Tuesday, January 26, 2010

Ah – the secret is to turn Neil Macgregor on as soon as I’ve booted the computer, and let him talk while I read emails and look at the Lolcats and warm up the brain cells with a jigsaw puzzle. That way he's finished before I’m ready to start writing.

He was talking about a stone chopping tool in the one I listened to this morning, the oldest man-made object. And knitting could be said to feature, obliquely, when he said that it is a human characteristic to make things more complicated than they strictly need to be. (A simple woollen tube, with tubular arms attached, would keep Joe warm. The Grandson Sweater doesn’t really need patterns.) The theme of the whole series is going to be that we define ourselves as human by making things, and coming to depend on the things we make.

He said that the best thing about being Director of the British Museum is that every so often he gets to hold something from the collection in his hands. It reminded me of a passage in Diana Cooper’s “The Light of Common Day”, the middle volume of her autobiography: “He suggested on Sunday that we should all go over to Windsor Castle and see the library there. ‘No one ever sees it…It’s a bit off the beaten track. There’s an awfully good fellow there called Mr. Morshead. He’s most awfully nice. He told me the other day to go over any time I like.’”

The speaker was Edward VIII, the King of England.

Anyway, knitting

I am within a scant half-inch of the neck shaping. Today should be the day.

The girth looks less alarming now that it's also got length. The bottom edge is still curling.

I’ve been studying Slicer-Smith as much as possible, in the intervals when the computer is being particularly slow. I think I’m beginning to get the idea of the Harlequin Coat. As well as wanting a day off to start that hat, I want another one to knit a gauge-square in Koigu.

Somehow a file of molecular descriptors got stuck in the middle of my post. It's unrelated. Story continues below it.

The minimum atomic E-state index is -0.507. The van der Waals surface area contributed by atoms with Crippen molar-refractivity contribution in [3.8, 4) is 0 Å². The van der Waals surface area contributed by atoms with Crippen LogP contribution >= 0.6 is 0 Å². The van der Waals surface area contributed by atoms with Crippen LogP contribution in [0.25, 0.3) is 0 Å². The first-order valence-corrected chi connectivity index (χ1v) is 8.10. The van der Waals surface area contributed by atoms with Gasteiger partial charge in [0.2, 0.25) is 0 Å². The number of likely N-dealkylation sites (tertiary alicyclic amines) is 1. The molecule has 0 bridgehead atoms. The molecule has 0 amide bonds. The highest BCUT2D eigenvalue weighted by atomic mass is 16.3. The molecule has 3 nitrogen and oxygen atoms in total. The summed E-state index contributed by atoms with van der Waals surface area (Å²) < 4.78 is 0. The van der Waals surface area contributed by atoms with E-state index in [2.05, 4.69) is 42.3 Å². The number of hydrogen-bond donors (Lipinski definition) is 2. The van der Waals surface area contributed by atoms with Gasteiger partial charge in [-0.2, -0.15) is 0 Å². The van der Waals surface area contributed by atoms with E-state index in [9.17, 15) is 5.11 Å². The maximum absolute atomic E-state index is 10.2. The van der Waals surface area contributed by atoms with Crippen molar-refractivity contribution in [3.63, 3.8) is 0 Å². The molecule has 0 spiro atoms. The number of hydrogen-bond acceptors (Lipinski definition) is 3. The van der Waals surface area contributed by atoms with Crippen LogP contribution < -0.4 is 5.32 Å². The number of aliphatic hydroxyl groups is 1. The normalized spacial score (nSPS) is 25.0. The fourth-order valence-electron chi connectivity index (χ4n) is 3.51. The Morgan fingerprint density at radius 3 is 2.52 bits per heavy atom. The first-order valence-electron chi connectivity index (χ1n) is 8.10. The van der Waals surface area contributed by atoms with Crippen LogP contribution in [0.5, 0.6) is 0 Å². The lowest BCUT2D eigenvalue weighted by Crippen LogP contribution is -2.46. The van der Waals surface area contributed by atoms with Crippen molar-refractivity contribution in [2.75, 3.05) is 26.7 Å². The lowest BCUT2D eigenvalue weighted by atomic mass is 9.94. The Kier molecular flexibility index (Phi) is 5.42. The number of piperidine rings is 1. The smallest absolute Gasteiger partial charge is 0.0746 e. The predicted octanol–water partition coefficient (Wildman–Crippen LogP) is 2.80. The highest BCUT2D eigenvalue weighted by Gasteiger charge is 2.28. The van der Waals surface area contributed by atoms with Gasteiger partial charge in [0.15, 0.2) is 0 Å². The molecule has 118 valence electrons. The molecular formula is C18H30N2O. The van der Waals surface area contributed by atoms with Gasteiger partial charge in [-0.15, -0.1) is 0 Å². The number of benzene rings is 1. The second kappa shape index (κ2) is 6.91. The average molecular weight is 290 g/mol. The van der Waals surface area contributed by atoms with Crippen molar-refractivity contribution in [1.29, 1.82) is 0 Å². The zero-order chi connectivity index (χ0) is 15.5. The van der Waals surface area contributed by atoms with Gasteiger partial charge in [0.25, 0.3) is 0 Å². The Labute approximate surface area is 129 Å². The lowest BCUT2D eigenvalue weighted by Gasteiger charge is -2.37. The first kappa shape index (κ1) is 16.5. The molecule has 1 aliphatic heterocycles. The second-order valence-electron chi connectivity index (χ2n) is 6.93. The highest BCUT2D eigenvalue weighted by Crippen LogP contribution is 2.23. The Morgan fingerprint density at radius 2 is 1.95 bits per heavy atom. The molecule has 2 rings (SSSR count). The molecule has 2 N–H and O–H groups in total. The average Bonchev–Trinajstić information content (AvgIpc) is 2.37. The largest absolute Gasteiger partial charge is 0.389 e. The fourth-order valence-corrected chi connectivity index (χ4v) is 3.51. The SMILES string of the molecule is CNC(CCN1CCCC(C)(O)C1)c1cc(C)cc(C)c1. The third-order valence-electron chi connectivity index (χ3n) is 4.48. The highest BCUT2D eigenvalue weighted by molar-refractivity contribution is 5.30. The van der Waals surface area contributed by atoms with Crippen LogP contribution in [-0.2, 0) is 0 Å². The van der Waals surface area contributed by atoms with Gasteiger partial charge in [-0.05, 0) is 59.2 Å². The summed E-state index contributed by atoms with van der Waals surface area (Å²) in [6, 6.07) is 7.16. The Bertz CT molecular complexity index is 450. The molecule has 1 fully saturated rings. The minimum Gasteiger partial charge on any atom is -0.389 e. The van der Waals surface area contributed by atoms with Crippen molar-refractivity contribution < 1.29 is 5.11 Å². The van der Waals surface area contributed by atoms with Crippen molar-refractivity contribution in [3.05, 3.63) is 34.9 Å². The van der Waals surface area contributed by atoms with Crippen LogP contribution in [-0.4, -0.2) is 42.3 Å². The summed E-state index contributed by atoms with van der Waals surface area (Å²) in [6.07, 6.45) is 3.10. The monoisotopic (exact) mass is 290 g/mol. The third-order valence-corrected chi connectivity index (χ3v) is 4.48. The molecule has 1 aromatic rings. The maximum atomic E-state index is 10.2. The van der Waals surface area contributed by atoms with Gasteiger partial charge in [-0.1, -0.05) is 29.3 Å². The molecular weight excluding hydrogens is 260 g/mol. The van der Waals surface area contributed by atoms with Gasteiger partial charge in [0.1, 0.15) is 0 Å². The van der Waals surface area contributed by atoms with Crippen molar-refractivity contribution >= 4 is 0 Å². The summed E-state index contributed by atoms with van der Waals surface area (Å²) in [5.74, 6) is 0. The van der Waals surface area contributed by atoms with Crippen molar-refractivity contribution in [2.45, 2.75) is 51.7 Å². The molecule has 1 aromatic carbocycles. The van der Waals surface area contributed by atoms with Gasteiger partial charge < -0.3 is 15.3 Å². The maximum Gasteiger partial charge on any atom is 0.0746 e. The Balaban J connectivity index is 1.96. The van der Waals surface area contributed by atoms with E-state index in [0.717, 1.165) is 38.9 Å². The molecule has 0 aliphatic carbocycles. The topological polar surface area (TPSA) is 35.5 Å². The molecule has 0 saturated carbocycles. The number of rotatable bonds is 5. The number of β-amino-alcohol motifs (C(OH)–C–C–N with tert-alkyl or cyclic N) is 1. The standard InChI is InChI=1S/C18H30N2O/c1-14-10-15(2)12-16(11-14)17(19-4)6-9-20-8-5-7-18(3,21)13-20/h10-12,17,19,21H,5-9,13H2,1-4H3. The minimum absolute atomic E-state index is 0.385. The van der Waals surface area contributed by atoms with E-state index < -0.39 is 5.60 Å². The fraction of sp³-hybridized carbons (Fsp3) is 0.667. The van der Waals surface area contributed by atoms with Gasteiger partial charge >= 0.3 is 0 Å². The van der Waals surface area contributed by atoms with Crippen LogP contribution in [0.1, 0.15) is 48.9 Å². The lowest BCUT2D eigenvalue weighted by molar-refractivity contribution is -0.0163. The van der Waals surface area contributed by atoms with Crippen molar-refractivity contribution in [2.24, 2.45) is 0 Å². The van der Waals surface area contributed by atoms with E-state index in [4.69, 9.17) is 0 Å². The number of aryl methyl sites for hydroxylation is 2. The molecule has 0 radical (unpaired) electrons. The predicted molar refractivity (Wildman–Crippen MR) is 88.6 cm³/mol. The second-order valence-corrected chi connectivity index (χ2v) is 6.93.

I haven’t figured out yet how to alter the size. The schematics seem to show three sizes, so there must be a way. The issue there is, who to knit it for? Unless I am going to enter my Edith Sitwell phase, it will be far too dramatic for me and anyway I don’t lead that sort of life. Cathy is a possible choice, distinctly stylish, and the one among daughters and daughters-in-law who probably moves in society the most. Cathy is tiny. Greek Helen is another possibility, but she’s in line for a shawl.

The hat: Tamar, I’m going to knit it, as I did Lizzie’s, with two strands of sock-weight-wool held together. That produces a very firm, cosy fabric and I think obviates the need to line it completely.


  1. Is the ribbing on the seater 2x2? I think that tends to curl up more than 1x1. It will probably sort itself out in wear, but I can see how it must annoy you.

    I wonder if a few rows of reverse stocking stitch just after the rib would make a difference, since something about the way the stitches lie make it want to curl away from the purl bumps. If you couldn't face the purl, you could always turn the knitting and knit in the opposite direction for the rows it would take.

    Which is all very well, but you are hardly going back to start this one again!

  2. I have the skirt section of the Harlequin Coat finished. The skirt is the same for the medium and large sizes. The skirt is knit first from the waist down then knit from the waist up. I don't have the book with me but as I remember the gauge square is knitted on the same size needles as the squares around the bustline of the sweater. That is where the size is determined.
    This is probably as clear as mud but when you start just do the directions step by step and all will become clear.

  3. I think you'll find that Edward VIII was King of the United Kingdom of Great Britain and Northern Ireland. There hasn't been a King of England since 1707. But of course you know that.